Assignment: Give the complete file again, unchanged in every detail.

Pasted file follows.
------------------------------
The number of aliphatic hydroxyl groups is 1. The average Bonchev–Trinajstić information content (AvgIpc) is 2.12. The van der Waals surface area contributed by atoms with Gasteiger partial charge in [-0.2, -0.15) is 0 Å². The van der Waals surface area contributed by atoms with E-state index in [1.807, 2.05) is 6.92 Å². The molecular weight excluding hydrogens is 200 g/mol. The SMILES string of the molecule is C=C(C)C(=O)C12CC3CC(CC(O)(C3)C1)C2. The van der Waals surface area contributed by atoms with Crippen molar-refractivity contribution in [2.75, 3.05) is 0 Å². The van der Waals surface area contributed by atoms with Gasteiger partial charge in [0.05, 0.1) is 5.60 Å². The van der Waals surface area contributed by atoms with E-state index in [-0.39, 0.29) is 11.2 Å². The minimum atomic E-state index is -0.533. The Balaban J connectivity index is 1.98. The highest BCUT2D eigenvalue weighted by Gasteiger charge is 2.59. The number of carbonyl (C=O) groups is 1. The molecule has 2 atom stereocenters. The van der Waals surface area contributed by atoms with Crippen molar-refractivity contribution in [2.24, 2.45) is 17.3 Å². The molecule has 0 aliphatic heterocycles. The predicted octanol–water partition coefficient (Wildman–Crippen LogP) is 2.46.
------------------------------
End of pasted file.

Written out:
The number of aliphatic hydroxyl groups is 1. The average Bonchev–Trinajstić information content (AvgIpc) is 2.12. The van der Waals surface area contributed by atoms with Gasteiger partial charge in [-0.2, -0.15) is 0 Å². The van der Waals surface area contributed by atoms with E-state index in [1.807, 2.05) is 6.92 Å². The molecular weight excluding hydrogens is 200 g/mol. The SMILES string of the molecule is C=C(C)C(=O)C12CC3CC(CC(O)(C3)C1)C2. The van der Waals surface area contributed by atoms with Crippen molar-refractivity contribution in [2.75, 3.05) is 0 Å². The van der Waals surface area contributed by atoms with Gasteiger partial charge in [0.05, 0.1) is 5.60 Å². The van der Waals surface area contributed by atoms with E-state index in [-0.39, 0.29) is 11.2 Å². The minimum atomic E-state index is -0.533. The Balaban J connectivity index is 1.98. The highest BCUT2D eigenvalue weighted by Gasteiger charge is 2.59. The number of carbonyl (C=O) groups is 1. The molecule has 2 atom stereocenters. The van der Waals surface area contributed by atoms with Crippen molar-refractivity contribution in [2.24, 2.45) is 17.3 Å². The molecule has 0 aliphatic heterocycles. The predicted octanol–water partition coefficient (Wildman–Crippen LogP) is 2.46.